"These two forms of money illusion have some interesting parallels. In both cases the problem becomes much more severe at the zero rate bound. For psychological reasons that are quite frankly irrational, both workers and central banks behave bizarrely at the zero bound. Workers start being much more resistent to wage cuts necessary to restore labor market equilibrium. And central banks become much more resistent to monetary policy steps needed to keep NGDP on track. Their superstitious fears of the number zero (which after all is a foreign concept borrowed from the Islamic world) causes them to behave in ways that are both personally and socially destructive."
It's certainly an interesting idea of drawing an equivalence between workers and central banks, but is it justified? Sumner rounds out to the third money illusion-besides that of workers and central banks-economists:
"There’s a third form of money illusion, to which economists are also subject. Economists have just as much trouble as the Fed does in identifying the stance of monetary policy. Because they think ultra-tight money is actually ultra-easy money, then are often not able to perceive the impact of very tight money. This means that they find some other explanation for economic distress, such as financial instability. Fisher said the business cycle is nothing more than the “dance of the dollar.” Fisher defined monetary policy in terms of the price of money (1/P), not the rental cost of money (i.) Because modern economists see tight money as high interest rates they confuse cause and effect, not understanding that financial distress is a symptom of a monetary policy-induced recession, not the cause."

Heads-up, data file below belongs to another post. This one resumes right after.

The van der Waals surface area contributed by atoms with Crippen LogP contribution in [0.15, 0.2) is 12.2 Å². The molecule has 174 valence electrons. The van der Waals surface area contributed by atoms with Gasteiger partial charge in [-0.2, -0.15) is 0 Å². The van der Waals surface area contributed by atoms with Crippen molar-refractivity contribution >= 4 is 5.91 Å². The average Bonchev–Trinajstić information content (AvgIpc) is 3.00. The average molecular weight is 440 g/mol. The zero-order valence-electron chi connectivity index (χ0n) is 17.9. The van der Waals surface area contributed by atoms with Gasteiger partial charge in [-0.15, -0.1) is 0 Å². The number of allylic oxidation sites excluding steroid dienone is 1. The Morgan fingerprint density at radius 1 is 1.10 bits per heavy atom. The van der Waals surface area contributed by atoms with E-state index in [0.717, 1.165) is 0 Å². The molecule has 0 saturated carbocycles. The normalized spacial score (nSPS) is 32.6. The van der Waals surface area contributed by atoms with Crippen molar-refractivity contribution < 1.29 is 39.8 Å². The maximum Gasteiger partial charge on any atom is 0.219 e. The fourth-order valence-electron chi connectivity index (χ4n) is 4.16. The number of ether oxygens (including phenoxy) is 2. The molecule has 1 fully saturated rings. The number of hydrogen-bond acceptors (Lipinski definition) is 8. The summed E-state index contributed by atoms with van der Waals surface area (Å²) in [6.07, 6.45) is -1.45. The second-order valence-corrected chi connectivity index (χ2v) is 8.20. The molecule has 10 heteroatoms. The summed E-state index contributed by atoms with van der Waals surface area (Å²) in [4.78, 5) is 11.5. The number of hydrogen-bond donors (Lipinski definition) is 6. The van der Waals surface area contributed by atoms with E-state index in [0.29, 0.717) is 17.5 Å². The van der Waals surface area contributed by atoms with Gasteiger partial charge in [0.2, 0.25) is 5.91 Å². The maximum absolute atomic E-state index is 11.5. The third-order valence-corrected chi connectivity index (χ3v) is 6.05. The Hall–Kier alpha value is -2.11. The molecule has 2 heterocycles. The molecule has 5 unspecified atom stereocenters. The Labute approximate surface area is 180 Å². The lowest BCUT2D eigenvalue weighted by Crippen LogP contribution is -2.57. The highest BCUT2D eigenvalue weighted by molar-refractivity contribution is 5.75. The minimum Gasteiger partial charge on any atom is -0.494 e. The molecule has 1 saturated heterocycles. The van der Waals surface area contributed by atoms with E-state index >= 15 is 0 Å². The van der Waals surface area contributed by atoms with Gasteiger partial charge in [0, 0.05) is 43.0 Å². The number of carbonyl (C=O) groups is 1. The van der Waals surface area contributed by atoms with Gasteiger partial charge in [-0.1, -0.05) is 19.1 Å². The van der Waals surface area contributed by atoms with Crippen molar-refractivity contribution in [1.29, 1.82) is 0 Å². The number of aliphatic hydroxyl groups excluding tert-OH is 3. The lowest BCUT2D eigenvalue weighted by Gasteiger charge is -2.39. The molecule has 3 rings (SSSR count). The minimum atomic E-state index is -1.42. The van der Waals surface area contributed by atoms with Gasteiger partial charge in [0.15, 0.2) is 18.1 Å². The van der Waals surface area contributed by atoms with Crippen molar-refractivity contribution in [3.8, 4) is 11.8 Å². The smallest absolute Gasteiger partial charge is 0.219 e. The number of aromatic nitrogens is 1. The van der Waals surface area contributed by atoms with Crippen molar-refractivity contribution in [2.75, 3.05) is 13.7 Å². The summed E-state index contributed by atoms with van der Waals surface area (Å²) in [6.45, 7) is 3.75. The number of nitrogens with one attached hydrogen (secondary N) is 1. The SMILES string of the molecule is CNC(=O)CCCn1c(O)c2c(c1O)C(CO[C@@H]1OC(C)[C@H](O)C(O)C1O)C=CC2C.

Sumner got into it a little with Stephen Williamson again the other day. Williamson was saying he doesn't think sticky wages has much to do with our problems that it's due to a loss in wealth. He then referred to Prescott's H-P. The Real Business Cycle Theory (RBC) takes things a whole different way again with their attempts to put trends aside. Sumner does mention them as the 'long boring side of real factors."
Still he does hold out the rather Utopian vision of finally eliminating the business cycle:
"It breaks my heart to think about all the garbage we force our students to learn in macro. Is inflation good or bad for growth? They leave the course not having a clue. If only we’d teach a simple monetary model of NGDP determination, and then a simple W/NGDP model of business cycles, using the sticky wage assumption. They might actually be able to understand that model. Of course if our politicians understood the model then they never would have allowed the Fed and ECB
So in a way victory in Sumner's terms if when we have nothing to do in economics but look at these long, boring, random,, real factors? I won't get into a blow by blow evaluation of everything Sumner said here-from this don't infer agreement.